How would you write an arpeggio that never stops the notes that are played . . . they just keep on ringing. E.g, in the example below, when the E is played in measure 1 beat 1, it continues ringing all the way up to when it is struck again, and then it rings some more. This also happens with every other note.

1  +  2  +  3  +  4  +  1  +  2  +  3  +  4  +
E  B  F# G     B  F# G  E  B  F# G     B  F# G

I'm sure it's been done before, seeing that guitars usually play arpeggios in this way.

  • This could vary depending on the instrument. Often for the classical guitar and even other guitars, this would be the default interpretation with no special notation needed.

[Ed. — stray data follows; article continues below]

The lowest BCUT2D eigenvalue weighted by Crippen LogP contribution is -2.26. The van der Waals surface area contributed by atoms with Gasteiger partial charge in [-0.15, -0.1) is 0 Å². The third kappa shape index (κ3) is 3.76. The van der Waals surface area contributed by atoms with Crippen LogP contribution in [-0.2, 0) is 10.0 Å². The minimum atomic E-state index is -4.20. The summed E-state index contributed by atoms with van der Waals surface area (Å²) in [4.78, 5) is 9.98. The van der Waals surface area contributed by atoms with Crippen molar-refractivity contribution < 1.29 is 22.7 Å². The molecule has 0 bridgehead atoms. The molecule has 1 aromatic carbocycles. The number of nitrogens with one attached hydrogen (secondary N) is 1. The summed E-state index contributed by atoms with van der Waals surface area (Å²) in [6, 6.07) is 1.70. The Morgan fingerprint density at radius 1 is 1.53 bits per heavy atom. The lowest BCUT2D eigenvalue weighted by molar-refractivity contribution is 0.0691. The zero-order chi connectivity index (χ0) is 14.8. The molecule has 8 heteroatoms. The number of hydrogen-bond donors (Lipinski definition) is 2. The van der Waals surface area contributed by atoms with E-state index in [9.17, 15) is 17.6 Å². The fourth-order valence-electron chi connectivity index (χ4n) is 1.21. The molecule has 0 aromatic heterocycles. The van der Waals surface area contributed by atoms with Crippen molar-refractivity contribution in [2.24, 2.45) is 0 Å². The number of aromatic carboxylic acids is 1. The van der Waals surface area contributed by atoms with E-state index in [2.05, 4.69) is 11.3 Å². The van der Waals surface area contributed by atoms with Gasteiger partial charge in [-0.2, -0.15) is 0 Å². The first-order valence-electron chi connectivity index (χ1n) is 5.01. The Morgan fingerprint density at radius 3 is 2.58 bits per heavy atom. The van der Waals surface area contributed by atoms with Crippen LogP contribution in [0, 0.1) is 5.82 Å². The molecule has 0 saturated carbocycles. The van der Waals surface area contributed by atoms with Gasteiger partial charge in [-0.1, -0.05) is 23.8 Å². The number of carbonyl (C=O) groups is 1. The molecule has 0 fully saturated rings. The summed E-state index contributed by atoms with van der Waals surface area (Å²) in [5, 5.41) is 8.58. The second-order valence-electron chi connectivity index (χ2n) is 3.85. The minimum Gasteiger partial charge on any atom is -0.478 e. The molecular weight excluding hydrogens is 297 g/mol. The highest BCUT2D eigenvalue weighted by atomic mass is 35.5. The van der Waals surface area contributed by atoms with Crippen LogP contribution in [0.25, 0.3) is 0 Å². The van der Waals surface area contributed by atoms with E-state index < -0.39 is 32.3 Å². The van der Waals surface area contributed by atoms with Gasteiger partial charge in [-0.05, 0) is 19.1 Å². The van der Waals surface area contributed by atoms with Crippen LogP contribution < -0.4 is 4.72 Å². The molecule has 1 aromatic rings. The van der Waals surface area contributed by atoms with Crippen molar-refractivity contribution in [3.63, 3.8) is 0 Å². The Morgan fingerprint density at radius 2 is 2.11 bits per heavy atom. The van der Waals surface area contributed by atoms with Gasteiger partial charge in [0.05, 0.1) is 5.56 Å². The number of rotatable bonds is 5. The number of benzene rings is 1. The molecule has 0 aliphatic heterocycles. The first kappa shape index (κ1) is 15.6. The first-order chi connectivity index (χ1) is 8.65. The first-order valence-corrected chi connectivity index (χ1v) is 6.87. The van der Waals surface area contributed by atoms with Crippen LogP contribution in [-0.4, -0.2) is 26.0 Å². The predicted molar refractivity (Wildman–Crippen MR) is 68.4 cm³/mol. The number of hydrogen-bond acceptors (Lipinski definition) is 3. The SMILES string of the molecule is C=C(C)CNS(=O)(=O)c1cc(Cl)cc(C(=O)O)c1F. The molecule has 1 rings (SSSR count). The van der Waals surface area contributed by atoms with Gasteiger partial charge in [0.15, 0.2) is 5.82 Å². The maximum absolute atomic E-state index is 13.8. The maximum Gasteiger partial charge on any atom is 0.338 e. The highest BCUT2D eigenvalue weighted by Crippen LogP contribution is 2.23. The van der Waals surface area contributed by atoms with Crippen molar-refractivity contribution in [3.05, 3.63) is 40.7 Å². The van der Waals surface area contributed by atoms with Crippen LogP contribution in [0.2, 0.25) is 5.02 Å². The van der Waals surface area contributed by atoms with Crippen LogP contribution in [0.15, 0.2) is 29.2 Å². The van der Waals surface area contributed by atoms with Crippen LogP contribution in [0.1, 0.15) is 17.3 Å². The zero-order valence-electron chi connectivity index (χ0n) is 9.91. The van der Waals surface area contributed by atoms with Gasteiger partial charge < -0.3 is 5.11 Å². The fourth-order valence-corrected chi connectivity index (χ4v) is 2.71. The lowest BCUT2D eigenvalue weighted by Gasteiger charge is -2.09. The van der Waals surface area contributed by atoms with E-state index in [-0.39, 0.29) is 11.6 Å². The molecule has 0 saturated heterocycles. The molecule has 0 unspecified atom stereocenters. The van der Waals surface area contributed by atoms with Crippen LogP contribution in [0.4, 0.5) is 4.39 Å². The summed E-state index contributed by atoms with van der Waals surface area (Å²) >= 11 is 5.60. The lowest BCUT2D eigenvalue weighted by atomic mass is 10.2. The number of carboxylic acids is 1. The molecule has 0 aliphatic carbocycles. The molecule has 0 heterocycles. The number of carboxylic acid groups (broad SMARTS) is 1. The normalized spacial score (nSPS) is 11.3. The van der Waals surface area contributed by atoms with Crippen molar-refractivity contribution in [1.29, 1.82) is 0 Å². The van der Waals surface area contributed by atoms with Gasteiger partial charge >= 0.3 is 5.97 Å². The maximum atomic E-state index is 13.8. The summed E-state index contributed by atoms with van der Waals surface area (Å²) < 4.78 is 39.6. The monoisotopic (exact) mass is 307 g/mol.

– amalgamate
    Jan 29, 2016 at 19:10
  • Is this common in harp strums or piano rolled chords? I heard that there are right hand and left hand notation signs, and another that tells you whether the chords are to be rolled upward or downward. Apr 9, 2019 at 4:49

1 Answer 1


Usually this is notated with the comment "let ring" above or below the staff; optionally you can include a dashed line (similar to an 8va line) that indicates the span of music where it should be played this way.

Here's a good example

  • Perfect! Just wondering, what would be expected if you place a rest in there somewhere? Sep 17, 2013 at 20:38
  • A rest would indicate silencing the strings. Note that you could write a rest for the bass and/or treble lines independently.
    – Dave
    Sep 17, 2013 at 20:43

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